Recitation 10: Red-Black Trees

Sets and maps are important and useful abstractions. We've seen various ways to implement an abstract data type for sets and maps, since data structures that implement sets can be used to implement maps as well. Today we will look at an implementation of sets that is asymptotically efficient and useful in practice. This implementation is one of several balanced binary tree schemes.

Binary trees have two advantages above the asymptotically more efficient hash table: first, they support nondestructive update with the same asymptotic efficiency. Second, they store their values (or keys, in the case of a map) in order, which makes range queries and in-order iteration possible.

An important property of a search tree is that it can be used to implement an ordered set or ordered map easily: a set (map) that keeps its elements in sorted order. Although we will not consider such operations today, ordered sets generally provide operations for finding the minimum and maximum elements of the set, for iterating over all the elements between two elements, and for extracting (or iterating over) ordered subsets of the elements between a range.

Binary Search Trees

A binary tree is easy to define inductively in OCaml. We will use the following definition that represents an internal (nonleaf) node as a TNode containing a value of type 'a and two children and a leaf as a TLeaf. Leaves do not contain data in this representation.
type 'a tree = TNode of 'a * 'a tree * 'a tree | TLeaf

A binary search tree is a binary tree with the following representation invariant:

For any node n, every node in the left subtree of n has a value less than n's value, and every node in the right subtree of n has a value greater than n's value.

Given such a tree, how do you perform a lookup operation? Start from the root. At every node, if the value of the node is the value you are looking for, you are done. Otherwise, recursively search in the left or right subtree depending on whether the value you are looking for is less than or greater than the one stored at the current node, respectively. In code:

let rec contains x = function
    TLeaf -> false
  | TNode (y, l, r) ->
      x = y || (x < y && contains x l) || contains x r

Note the use of the keyword function so that the variable used in the pattern matching need not be named. This is equivalent to (unneccessarily) naming a variable and then using match:

let rec contains x t =
  match t with
      TLeaf -> false
    | TNode (y, l, r) ->
        x = y || (x < y && contains x l) || contains x r

Adding an element is similar: you perform a lookup until you find the empty node that should contain the value. This is a nondestructive update, so as the recursion completes, a new tree is constructed that is just like the old one except that it has a new node (if needed):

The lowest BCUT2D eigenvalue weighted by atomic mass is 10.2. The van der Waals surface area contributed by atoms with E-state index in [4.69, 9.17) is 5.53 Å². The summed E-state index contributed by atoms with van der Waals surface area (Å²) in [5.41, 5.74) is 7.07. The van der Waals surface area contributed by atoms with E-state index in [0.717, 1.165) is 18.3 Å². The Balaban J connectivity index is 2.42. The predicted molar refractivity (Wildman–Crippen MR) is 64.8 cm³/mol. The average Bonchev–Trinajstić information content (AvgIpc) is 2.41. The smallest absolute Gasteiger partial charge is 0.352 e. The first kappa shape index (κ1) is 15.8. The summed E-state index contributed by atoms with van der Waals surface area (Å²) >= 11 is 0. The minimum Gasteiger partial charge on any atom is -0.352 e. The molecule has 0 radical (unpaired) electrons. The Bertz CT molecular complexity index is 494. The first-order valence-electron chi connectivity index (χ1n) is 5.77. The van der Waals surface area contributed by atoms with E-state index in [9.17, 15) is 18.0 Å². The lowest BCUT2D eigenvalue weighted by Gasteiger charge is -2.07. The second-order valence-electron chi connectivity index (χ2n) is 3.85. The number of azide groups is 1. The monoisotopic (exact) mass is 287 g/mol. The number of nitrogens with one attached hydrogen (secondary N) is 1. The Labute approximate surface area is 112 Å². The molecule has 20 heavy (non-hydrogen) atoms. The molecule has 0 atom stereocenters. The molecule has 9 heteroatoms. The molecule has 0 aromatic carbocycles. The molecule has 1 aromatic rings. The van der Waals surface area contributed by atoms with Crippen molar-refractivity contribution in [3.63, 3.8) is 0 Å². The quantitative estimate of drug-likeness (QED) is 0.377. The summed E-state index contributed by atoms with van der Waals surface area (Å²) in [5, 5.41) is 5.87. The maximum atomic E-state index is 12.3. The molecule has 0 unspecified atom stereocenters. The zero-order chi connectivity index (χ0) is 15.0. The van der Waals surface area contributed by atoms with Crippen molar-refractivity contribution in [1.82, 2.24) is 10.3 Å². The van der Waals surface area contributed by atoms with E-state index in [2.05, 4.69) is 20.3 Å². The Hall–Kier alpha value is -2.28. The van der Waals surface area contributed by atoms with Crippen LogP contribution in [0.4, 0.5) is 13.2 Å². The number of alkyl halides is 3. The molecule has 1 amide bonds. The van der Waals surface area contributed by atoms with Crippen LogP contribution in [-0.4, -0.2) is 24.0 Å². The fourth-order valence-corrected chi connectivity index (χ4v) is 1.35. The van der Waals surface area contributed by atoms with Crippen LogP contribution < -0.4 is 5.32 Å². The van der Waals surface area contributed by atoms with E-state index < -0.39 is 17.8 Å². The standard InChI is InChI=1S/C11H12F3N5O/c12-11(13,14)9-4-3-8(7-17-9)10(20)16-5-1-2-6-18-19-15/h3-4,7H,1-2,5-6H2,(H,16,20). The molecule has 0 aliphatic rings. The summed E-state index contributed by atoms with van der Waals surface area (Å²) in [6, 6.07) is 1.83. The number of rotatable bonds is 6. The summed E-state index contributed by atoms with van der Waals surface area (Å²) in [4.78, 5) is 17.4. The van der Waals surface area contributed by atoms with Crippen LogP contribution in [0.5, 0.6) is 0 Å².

let rec add x = function
    TLeaf -> TNode (x, TLeaf, TLeaf) (* If at a leaf, put new node there *)
  | TNode (y, l, r) as t -> (* Recursively search for value *)
      if x = y then t
      else if x > y then TNode (y, l, add x r)
      else (* x < y *) TNode (y, add x l, r)

What is the running time of those operations? Since add is just a lookup with an extra constant-time node creation, we focus on the lookup operation. Clearly, the run time of lookup is O(h), where h is the height of the tree. What's the worst-case height of a tree? It occurs with a tree of n nodes all in a single long branch (imagine adding the numbers 1,2,3,4,5,6,7 in order into a binary search tree). So the worst-case running time of lookup is still O(n) (for n the number of nodes in the tree).

What is a good shape for a tree that would allow for fast lookup? A perfect binary tree has the largest number of nodes n for a given height h: n = 2h+1−1. Therefore h = log(n+1)−1 = O(log n). (If unspecified, logs are always base 2, although it doesn't really matter because of the O( ).)

          ^                   50
          |               /        \
          |           25              75
 height=3 |         /    \          /    \
  n=15    |       10     30        60     90
          |      /  \   /  \      /  \   /  \
          V     4   12 27  40    55  65 80  99

If a tree with n nodes is kept balanced, its height is O(log n), which leads to a lookup operation running in time O(log n).

How can we keep a tree balanced? It can become unbalanced during element addition or deletion. Most balanced tree schemes involve adding or deleting an element just like in a normal binary search tree, followed by some kind of tree surgery to rebalance the tree. Some examples of balanced binary search tree data structures include

In each of these, we ensure asymptotic complexity O(log n) by enforcing a stronger invariant on the data structure than just the binary search tree invariant.

Red-Black Trees

Red-black trees are a fairly simple and very efficient data structure for maintaining a balanced binary tree. The idea is to strengthen the representation invariant so a tree has height logarithmic in n. To help enforce the invariant, we color each node of the tree either red or black. Where it matters, we consider the color of an empty tree to be black.

type color = Red | Black
type 'a rbtree =
  Node of color * 'a * 'a rbtree * 'a rbtree | Leaf

Here are the new conditions we add to the binary search tree representation invariant:

  1. There are no two adjacent red nodes along any path.